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“An extraordinary story . . . Like all great memoirs, Riding in the Shadows of Saints engages the heart while delighting the mind.” —Fenton Johnson, author of Keeping Faith
“Jana Richman understands that we can never escape our connections to our ancestors, and neither would we want to Her story serves as an inspiration to us all.” —Dawn Prince-Hughes, author of Songs of the Gorilla Nation
Posted June 19, 2012
This was exactly the right book at exactly the right time. I’m so grateful I found it. If you need a shot of summer courage, try "Riding in the Shadows of Saints."
I didn’t know much about the Mormon trail. And I’ve never ridden a motorcycle across-country alone. But Jana Richman decided—at age 45—to write about riding along the route her ancestors took from Illinois to Utah 150 years ago, and she does it with humor, daring, humility and grace.
It doesn’t hurt that my ancestors were Mormon pioneers. The accomplishments and trials Richman describes in "Riding in the Shadows of Saints" were all the more interesting for that. No one but Mormons would stop along their 1,300 mile trek West to build stopover cities along the way for the faithful to follow: homes built in a day, ferries constructed, and at one stop, more than a thousand acres of land were “cleared, plowed, planted and fenced” in one week before the lead group moved on Westward. A thousand acres. I planted a quarter acre once, and paid a crew to clear it before I started. Industry and wholehearted engagement, amist spectacular sacrifice and loss and suffering. That is at the heart of the Mormon pioneer. 50,000 of them tried the journey Richman rode in 2001, through rain and wind and mud. But they rode in wagons or pushed handcarts, with the fresh, furious venom of the Gentiles, who cast them out of Illinois, pushing them onward. That sort of stamina and resolve don’t simply vanish. They haunt their progeny for generations.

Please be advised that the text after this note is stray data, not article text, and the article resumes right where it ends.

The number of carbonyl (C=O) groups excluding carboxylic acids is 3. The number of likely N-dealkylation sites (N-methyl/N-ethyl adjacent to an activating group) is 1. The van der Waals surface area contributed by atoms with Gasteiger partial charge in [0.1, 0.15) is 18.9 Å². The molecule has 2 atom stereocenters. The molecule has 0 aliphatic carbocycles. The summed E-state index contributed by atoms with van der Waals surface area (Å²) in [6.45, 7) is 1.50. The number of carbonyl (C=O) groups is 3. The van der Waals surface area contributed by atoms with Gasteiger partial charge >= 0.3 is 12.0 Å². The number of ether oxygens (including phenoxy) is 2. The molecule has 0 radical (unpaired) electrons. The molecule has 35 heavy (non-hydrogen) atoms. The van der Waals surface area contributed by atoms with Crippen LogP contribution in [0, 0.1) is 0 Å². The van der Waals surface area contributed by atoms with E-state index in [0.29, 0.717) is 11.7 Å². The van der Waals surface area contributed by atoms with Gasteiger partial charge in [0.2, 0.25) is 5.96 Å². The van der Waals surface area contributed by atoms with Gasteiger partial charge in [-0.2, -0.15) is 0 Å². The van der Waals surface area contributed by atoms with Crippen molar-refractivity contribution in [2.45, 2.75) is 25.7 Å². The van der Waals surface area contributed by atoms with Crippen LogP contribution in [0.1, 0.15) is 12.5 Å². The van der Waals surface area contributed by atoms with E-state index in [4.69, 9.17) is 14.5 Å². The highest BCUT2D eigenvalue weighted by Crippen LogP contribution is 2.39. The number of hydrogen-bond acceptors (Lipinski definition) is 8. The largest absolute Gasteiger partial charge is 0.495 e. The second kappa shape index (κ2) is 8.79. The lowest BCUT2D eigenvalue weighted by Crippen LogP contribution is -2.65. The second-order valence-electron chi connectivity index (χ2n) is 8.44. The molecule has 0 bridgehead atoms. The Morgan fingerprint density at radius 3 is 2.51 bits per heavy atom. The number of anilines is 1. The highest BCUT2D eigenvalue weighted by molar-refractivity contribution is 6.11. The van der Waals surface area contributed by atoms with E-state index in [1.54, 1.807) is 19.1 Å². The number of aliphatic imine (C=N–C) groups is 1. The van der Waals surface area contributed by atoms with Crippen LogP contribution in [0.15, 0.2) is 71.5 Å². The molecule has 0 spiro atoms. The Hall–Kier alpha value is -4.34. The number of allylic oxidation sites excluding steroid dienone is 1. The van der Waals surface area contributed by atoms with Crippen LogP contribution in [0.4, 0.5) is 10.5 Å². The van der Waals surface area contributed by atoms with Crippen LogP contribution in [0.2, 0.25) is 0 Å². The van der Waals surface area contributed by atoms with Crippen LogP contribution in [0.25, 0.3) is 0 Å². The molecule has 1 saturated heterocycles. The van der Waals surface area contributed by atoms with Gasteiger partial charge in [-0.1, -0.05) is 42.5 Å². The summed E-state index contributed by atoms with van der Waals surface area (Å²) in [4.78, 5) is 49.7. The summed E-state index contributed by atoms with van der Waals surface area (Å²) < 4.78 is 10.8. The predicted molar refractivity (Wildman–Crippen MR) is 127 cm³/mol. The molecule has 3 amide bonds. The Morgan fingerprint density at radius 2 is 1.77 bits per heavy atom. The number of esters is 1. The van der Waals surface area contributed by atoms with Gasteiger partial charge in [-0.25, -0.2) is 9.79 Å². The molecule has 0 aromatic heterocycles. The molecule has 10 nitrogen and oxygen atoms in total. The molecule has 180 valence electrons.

Richman shows, beautifully, the strength of her great-great grandmothers on the trail, and the less showy but dearly and truly lived bravery of her mother. “My mother’s strength was not to be found in assertiveness and activism, but in unrestrained love, compassion, and understanding.” That love extends continually to her apostate daughter who “can’t ever seem to find the obvious path.”
Riding the Mormon Trail on a BMW R 1100 R is not an obvious path. I laughed and read with deep interest, teared up and shouted hoorah a few times, as Richman survived her cross-country trip: a love letter to her foremothers. Until we love and honor our ancestors, we are lost. Get found. Read "Riding in the Shadows of Saints."
Posted October 1, 2005
Read the book twice and felt the pain and faith of the Grandmothers and their families. Jana paints a true picture of those strong and faithful women. They are great examples to all of us. Jana and her mother are cut from that same mold. Strong and Bold! Although the Mother seems to have peace with her world. Jana needs to find that peace and soften her anger towards her Father. Alot of men from that generation were hard on their children. But we grew up and understood why they were that way. We all get mellow with the times. Good research on early Mormon history and this is the telling of a good tale. The Church could use strong spirits like Jana! I think the Cowboy in Wyoming was D. J.Was this review helpful? Yes NoThank you for your feedback. Report this reviewThank you, this review has been flagged.
Posted January 1, 2011
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